andrewman327 writes: "I am performing an unpaid program evaluation for a regional rape crisis center. As a geek I am disappointed by how poorly many established programs in this field have utilized the Internet to assist their clients. They provide great information but they generally do not allow any interactivity between victims and counselors. How can sites like this and this update their websites in order to reach a victim population that is generally web-connected?"
camperslo writes: The news on Demonoid sums it up: "We received a letter from a lawyer represeting the CRIA, they were threatening with legal action and we need to start blocking Canadian traffic because of this.
Thanks for your understanding, and sorry for any inconvenience." (typo is theirs)
As postedhere, the Demonoid trackers were up yesterday, the website went live again today.
It's good to see the Green Demon alive and kicking (of course its pretty well swamped at the moment)
ericepp writes: "Demonoid IS Back!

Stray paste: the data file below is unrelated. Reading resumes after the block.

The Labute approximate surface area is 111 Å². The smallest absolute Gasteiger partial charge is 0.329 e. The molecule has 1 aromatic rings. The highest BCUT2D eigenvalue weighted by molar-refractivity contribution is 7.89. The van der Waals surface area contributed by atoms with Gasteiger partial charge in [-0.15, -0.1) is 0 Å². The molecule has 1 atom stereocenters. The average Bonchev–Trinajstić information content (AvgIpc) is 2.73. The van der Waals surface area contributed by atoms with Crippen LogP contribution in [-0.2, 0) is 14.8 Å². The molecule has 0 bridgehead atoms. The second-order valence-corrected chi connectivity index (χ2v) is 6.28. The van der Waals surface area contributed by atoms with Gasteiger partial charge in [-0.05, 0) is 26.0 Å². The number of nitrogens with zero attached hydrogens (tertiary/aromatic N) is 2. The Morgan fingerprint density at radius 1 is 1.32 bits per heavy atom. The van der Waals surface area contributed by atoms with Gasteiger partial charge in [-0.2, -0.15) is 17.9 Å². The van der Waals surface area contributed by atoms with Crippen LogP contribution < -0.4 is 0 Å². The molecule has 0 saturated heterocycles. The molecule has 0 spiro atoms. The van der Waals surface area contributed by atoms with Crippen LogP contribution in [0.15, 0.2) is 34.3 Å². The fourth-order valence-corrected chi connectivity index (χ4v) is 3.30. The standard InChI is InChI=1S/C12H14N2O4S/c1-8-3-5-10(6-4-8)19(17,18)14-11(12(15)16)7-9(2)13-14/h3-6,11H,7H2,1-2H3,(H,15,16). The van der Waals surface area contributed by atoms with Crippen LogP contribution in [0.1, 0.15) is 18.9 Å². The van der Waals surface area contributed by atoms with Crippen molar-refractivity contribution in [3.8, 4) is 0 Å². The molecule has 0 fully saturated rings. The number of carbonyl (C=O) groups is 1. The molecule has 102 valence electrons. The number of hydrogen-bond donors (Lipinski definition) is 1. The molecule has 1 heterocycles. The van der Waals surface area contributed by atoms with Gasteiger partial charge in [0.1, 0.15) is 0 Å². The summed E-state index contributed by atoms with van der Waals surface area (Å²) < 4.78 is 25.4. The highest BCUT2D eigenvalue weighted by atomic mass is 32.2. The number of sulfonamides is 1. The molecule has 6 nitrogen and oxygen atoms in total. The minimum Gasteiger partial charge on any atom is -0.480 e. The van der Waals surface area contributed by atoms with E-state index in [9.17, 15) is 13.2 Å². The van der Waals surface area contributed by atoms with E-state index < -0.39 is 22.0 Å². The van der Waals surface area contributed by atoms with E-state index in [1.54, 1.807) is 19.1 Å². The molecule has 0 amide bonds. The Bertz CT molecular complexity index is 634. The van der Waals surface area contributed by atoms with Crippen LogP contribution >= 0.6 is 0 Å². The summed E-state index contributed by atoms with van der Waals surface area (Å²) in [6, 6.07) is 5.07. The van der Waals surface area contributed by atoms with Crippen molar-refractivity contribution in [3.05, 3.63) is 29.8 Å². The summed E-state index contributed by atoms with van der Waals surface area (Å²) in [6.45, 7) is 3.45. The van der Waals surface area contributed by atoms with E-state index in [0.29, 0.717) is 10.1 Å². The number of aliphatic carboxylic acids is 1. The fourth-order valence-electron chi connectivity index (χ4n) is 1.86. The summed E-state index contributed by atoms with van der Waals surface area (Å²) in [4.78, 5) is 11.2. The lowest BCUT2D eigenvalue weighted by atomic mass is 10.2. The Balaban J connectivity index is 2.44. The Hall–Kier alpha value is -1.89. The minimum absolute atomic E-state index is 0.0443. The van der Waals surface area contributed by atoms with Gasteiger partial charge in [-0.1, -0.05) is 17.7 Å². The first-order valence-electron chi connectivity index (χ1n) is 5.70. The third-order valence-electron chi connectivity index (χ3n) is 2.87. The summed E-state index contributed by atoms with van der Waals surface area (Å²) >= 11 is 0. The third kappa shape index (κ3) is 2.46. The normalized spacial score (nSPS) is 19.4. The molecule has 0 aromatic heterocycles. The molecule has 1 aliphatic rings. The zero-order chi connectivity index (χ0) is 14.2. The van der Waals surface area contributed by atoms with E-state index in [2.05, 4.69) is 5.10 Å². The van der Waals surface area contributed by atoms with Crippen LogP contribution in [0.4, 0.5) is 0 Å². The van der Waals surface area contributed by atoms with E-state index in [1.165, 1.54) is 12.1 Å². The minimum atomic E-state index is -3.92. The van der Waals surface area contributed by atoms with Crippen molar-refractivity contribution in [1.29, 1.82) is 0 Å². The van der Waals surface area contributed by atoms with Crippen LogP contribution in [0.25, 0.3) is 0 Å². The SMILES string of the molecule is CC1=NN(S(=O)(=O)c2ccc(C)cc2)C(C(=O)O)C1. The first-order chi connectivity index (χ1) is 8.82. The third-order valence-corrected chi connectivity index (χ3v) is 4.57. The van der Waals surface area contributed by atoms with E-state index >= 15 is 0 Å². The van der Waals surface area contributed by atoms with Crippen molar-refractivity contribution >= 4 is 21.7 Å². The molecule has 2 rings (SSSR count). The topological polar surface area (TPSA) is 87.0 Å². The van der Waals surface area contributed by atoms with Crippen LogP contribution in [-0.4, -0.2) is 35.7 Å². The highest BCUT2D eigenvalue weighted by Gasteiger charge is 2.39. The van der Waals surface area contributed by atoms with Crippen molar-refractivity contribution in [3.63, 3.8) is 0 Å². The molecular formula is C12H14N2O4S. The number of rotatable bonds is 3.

Popular torrent tracker, search engine and forum Demonoid.com is back online after being down for roughly a week. There were many rumors as to the cause on several public blogs with much speculation as to whether the site was down for good(or bad if you are a member). The volume of hits to private forums and IRC channels were overwhelming at times. It seems, according to Demonoid.com, which is hosted in Canada, has had to block site traffic from that country due to being contacted by a CRIA attorney. This is possibly a temporary issue for our maple leaf sporting friends, as the site sorts out the legal details. Demonoid has many members, and is cheered for the layout of it's site, and policing of it's submissions mostly by it's own members who faithfully post comments in the torrent files' details pages. With the latest news by Isohunt to block USA traffic from its popular trackers, and the recent temporary disappearance of Demonoid, it has caused an uncomfortable situation for the P2P community. For many who have balked at the RIAA and MPAA with indifference to their threats, and legal action toward torrent sites, and the now antiquated Napster style file sharing sites, it seems there is cause to take notice. It may result in a surge in IRC traffic to resurrect DCC, or the upcoming DCCII protocol. One might wonder what the future might hold. Will we have to move backward in technology in order to move forward in practice? We shall see."